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The Solve-All Solution That Likely Won’t Solve It All

Since England’s first uninspiring outing in Gelsenkirchen, fans have been crying out for one particular tactical switch but is it as foolproof as social media has suggested?

England have been awful in Germany, even as a fiercely defensive Gareth Southgate apologist, I have had to raise my hands and admit that the performances have been desperate.

The inevitable aftermath of such abhorrent displays is the emergence of the couch Contes and the armchair Ancelottis, all spouting their fail-safe switches to solve England’s problems.

It would be a criminal lack of self-awareness not to include myself in that group and this article itself is a shameless admission to that fact.

For all the tactical adjustments that have been proposed, one has come up more than any other: play Phil Foden in central attacking midfield and drop Jude Bellingham alongside Declan Rice at the base of England’s triangle.

The clamour for this switch has grown to full-blown furore, an incessant, inescapable din ringing out from our phones every time we swipe them open. "It's so obvious," "It's so blatant," "Why can everyone see it but Southgate."

A deeper dive into this idea though, suggests there is a reason a man that has worked with these players for the weeks leading up to this tournament, the months across the qualifiers and the years of their development, is yet to acknowledge it. Here are some of the reasons I, and perhaps Southgate himself, believe that this tactical elixir may not cure England’s attacking ailments.

Square Pegs, Round Holes

One of the main criticisms of Southgate thus far has been his deployment of players in unfamiliar positions. We have seen the idiomatic slight “square pegs in round holes,” plenty of times in post-match TV coverage and on social media.

Therefore, it seems strange to me that England fans are calling for an exacerbation of that with the shuffling of Phil Foden and Jude Bellingham.

Phil Foden is only very occasionally deployed centrally for Manchester City. Pep Guardiola, considered by many the greatest manager of his generation, believes him to be at his best out wide.

In City's indomitable system, Foden acts as an injection of energy, unpredictability and creativity. Someone to pick the lock and kick down the door. However, he is rarely trusted by Guardiola with the responsibility of keeping the Citizens ticking over in the middle of the park.

There was a time when central attacking midfielders were treasured for their mercurial nature. In the blink of an eye, they sparked a game into life and got bums off seats with their imaginative style.

The modern number ten is a vastly different proposition. In the world of possession-dominated, pre-programmed football, it is tactical awareness and intelligence that are prized in this role. More often than not, a ten now sits around the edge of the penalty area, recycling possession and keeping waves of attack rolling. Their job is systematic, retaining the ball and shifting it left to right, crashing the box or picking the killer pass only when the time is absolutely right.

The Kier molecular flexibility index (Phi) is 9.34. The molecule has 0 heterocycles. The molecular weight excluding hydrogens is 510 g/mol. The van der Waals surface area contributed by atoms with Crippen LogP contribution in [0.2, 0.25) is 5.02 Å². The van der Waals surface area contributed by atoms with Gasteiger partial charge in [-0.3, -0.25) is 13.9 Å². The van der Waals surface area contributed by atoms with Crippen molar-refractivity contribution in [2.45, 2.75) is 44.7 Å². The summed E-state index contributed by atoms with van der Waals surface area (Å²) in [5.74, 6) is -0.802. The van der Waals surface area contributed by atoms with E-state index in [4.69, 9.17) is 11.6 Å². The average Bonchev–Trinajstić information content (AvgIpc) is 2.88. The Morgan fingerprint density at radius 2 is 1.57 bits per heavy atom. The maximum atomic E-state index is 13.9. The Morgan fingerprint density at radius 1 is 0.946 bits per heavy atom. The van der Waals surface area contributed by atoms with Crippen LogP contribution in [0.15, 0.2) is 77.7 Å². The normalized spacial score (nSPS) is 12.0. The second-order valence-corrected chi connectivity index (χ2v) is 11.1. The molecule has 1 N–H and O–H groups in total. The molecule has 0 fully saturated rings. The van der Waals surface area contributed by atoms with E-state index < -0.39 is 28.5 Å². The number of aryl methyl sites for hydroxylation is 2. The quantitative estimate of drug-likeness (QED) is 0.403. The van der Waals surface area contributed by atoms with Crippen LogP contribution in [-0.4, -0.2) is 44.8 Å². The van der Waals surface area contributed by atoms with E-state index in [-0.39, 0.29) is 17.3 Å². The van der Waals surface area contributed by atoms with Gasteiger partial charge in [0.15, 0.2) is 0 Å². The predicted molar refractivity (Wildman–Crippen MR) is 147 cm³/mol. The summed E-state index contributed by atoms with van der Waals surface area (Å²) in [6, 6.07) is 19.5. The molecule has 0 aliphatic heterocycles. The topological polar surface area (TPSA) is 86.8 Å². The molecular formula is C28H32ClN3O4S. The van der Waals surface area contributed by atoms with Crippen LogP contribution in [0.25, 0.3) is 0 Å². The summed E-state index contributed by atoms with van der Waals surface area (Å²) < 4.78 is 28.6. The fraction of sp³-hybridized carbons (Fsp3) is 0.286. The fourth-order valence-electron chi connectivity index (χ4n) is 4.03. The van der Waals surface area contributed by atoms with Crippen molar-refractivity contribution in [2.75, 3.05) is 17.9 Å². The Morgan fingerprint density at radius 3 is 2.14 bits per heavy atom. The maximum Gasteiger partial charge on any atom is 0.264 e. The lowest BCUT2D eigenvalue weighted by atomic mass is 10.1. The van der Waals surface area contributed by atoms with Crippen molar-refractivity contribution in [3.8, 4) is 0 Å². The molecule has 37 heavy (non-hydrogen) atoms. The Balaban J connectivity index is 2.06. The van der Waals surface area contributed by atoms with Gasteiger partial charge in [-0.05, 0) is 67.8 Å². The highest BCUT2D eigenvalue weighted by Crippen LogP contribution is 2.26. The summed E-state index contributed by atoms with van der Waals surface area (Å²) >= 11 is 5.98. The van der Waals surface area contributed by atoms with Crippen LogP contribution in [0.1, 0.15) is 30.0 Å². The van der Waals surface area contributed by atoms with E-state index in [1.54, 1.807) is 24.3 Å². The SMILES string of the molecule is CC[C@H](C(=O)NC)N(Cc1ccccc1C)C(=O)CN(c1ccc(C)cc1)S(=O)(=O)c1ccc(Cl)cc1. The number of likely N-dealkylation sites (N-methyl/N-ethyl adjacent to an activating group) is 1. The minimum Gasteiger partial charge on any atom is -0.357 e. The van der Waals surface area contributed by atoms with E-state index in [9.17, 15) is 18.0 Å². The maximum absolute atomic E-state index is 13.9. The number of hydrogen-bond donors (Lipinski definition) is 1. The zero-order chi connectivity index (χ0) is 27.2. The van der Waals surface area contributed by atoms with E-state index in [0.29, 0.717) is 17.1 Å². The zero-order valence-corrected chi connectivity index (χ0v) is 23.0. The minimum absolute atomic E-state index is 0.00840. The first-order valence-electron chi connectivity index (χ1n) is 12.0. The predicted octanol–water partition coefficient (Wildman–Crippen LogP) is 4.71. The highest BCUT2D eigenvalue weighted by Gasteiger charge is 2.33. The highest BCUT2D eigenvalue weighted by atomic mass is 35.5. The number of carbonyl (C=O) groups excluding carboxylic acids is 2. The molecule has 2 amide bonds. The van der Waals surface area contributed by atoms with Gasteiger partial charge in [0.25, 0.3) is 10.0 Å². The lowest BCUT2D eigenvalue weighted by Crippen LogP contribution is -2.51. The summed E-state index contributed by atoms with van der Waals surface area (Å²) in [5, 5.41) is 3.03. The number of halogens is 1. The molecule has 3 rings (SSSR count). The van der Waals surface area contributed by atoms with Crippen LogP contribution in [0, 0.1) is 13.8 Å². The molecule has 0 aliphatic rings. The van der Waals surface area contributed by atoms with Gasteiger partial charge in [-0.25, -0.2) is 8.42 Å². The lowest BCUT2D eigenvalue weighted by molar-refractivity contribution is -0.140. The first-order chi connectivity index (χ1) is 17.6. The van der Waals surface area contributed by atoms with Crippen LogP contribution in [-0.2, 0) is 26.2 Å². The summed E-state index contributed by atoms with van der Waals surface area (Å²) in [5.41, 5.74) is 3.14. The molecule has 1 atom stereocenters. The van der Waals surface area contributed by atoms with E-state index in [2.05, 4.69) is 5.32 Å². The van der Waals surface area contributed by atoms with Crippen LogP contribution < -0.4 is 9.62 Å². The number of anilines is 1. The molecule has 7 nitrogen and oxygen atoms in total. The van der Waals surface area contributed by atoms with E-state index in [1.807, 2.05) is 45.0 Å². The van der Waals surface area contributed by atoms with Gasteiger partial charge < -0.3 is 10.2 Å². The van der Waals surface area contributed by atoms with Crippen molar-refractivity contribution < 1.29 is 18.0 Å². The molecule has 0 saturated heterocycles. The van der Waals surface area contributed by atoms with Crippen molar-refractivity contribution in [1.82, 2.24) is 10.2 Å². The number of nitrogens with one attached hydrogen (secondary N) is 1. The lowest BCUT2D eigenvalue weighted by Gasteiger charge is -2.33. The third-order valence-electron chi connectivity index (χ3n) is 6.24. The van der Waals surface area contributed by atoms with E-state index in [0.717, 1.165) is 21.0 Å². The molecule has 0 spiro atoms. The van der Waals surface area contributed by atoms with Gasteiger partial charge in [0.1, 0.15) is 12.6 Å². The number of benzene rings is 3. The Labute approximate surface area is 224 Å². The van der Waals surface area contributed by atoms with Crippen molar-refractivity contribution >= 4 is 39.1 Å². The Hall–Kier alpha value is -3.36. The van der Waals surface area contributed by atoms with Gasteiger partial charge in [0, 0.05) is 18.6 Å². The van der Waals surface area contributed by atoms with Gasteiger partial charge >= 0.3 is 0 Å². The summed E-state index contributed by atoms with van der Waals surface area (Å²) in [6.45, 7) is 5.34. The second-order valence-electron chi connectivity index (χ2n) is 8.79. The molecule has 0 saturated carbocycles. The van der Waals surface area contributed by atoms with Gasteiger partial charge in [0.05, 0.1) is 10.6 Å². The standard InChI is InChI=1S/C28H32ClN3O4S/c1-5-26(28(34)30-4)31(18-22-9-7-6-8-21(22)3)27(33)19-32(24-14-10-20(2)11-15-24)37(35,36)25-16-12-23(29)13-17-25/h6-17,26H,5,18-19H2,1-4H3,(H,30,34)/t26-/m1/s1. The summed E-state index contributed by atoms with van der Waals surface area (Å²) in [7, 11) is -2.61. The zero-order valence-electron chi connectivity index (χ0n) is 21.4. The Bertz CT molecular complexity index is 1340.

It appears Guardiola deems Phil Foden too chaotic to play behind the striker and perhaps, in the cagey world of tournament football, Southgate feels the same. Don’t get me wrong, a bit of chaos is exactly what this England forward line needs, but it must be in the right areas. Just about the only thing England have had in their three troubling outings in Germany is control and I fear moving Foden centrally would risk ceding that ahead of the knockouts.

Then, there is Jude Bellingham. He has spent a season with Real Madrid playing as a free-roaming, attacking midfielder or as a false nine. Now Three Lions fans are insisting he is moved deeper.

I want to preface the following by stating that not only am I aware of Jude Bellingham’s ability to play deeper, I also advocated for it in the lead-up to the tournament. Many a weekend afternoon was spent in 2022 watching him drive from deep in a Dortmund shirt and I envisaged the same for England but in this system? At this stage? It may cause more problems than it solves. 

Even in his deeper days at Borussia Dortmund, Jude Bellingham was not at the base of his side’s midfield (as he would be if he were shoehorned next to Rice.) He was one of two eights with the presence of Emre Can serving as a protective buffer behind him. No such protection exists in this England team but more on that later. 

After Dortmund came a magical last season unlocking his attacking potential under the tutelage of Carlo Ancelotti. With a halcyon 23/24 campaign behind him, there was an understandable sense that England’s hopes this summer should be built around Bellingham. Would it now make sense to move the 21-year-old away from the position where he notched 23 goals and 13 assists for Los Blancos? To limit his influence in the final third and burden his shoulders with more responsibility?